(This page revised March 13, 2015)
[ Reference Info Index | Glossopedia ]
|This John Hancock advertisement appeared in the September 23, 1929, issue of The Saturday Evening Post.|
In 1960, the Parker Pen Company introduced a new model that it called the 45. That model number was intended to reflect that the pen, which filled with a cartridge, was as easy to load as the Colt .45 revolver of the Old West. But just as Parker wasn’t the first to produce a cartridge pen, it was also not the first to use the gun metaphor in its advertising. The advertisement shown to the right, for the John Hancock Cartridge Pen, leads off with “Here is the new cartridge pen. It loads like a gun.”
|Pollock published this John Hancock Christmas brochure in December 1922.|
Founded in 1921 to manufacture Robert T. Pollock’s cartridge-filling fountain pen (U.S. Patent No 1,658,940), the Pollock Pen Company, located in Boston, Massachusetts, boasted a board of directors including several titans of industry: King C. Gillette, president of the Gillette Safety Razor Company; Louis K. Liggett, president of the United Drug Company; shoe manufacturer Henry G. Lapham; leading stockbroker Daniel W. Gurneet; patent attorney Frank L. Belknap; Robert S. Potter, vice-president of the National Shawmut Bank; and Pollock himself, with Pollock as company president. (Pollock, a 1909 graduate of Worcester Palytechnic Institute, was also the president of the Robert T. Pollock Company, an engineering firm.) In 1922, having had the pen on the market for several months, the company flooded the media with a massive advertising campaign touting its $5.00 pen as “the biggest piece of fountain pen news in over 40 years.”Initial John Hancock production was done using plain or chased hard rubber for the pen body; later, as celluloid became the material of choice, Pollock switched to celluloid and dropped the chasing. The pens came in three models: the Standard, a full-sized pen at 51∕2" capped, the Continental, a 41∕4" version; and the Dolly Madison, a slender 41∕4" ladies’ ringtop pen. The Standard and Continental were normally fitted with clips but could also be ordered as ringtop versions.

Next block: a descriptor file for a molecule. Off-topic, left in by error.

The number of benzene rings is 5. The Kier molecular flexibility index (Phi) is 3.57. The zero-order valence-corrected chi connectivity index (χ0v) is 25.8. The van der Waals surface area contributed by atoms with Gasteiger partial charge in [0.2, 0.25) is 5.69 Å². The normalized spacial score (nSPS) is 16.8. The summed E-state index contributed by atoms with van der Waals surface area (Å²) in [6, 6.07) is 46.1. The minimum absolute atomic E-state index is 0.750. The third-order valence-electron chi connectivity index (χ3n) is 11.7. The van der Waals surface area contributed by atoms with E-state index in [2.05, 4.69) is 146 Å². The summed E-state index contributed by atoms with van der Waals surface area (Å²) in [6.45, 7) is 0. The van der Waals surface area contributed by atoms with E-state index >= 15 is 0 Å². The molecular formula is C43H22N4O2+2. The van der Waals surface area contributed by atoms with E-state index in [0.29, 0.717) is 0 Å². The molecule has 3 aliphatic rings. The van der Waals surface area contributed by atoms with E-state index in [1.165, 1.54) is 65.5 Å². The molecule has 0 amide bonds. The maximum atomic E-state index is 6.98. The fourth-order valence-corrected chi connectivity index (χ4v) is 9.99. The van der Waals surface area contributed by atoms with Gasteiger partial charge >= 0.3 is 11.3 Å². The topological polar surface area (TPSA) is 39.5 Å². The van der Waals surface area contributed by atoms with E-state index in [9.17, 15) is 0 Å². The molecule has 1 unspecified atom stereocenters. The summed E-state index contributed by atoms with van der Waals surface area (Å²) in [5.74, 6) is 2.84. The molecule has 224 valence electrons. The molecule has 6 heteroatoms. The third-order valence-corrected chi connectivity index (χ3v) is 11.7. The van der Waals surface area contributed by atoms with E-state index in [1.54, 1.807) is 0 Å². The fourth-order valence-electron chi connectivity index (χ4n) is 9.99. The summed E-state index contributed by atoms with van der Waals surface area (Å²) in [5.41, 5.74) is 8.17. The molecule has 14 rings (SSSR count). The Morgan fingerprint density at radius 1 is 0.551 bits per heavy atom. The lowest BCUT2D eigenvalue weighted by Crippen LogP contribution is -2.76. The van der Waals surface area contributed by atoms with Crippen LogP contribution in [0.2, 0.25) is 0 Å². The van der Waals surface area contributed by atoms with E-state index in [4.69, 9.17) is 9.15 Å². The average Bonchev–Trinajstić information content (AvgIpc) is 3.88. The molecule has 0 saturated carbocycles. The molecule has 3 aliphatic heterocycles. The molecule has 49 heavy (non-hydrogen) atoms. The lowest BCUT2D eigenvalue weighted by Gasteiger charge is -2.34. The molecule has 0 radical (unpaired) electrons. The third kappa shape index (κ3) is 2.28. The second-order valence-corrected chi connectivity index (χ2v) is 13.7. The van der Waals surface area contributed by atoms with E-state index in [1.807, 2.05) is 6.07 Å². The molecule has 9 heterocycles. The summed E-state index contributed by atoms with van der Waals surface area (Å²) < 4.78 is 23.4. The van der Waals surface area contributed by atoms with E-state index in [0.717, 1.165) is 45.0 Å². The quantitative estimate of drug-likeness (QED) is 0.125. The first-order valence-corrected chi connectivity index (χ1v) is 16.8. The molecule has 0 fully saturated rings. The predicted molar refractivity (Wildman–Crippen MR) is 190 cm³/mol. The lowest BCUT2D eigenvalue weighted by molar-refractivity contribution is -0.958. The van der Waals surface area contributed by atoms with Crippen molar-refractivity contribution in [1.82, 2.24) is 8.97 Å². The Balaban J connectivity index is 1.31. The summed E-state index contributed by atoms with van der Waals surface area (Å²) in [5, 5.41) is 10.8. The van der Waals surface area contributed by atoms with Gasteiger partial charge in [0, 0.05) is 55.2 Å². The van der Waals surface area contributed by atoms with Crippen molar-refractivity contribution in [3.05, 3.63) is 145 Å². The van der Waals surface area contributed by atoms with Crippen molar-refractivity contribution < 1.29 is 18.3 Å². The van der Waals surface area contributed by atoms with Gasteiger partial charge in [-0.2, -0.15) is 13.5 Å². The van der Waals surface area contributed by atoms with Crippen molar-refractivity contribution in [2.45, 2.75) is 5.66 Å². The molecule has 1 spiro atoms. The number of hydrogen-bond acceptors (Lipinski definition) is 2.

Pollock’s design uses a copper cartridge that screws onto a hard rubber nipple mounted at the back end of the section, inside the barrel of the pen. Cartridges were sold in paper packets containing three cartridges; the packets were similar to sample packs of cigarettes. A “traveling case” came with the pen, so that the user could simply transfer the contents of a packet of cartridges to the greater security of the case. With hard rubber pens, the traveling cases were made of stamped metal; later cases were of celluloid in colors matching the pens they accompanied.
At the outset, each cartridge was claimed to contain sufficient ink for 30,000 words or more, but cartridges for the smaller pens were only 2∕3 the length of those for the longer model, with correspondingly less capacity, and by late 1922 the company had backed off from its original longevity figure, saying that each cartridge was good for 10,000 signatures or 22,000 words (approximately two months’ ordinary usage). This latter claim is more than credible; a modern long International cartridge holds 1.3 ml of ink, while the shorter of the two John Hancock cartridges holds 2.2 ml.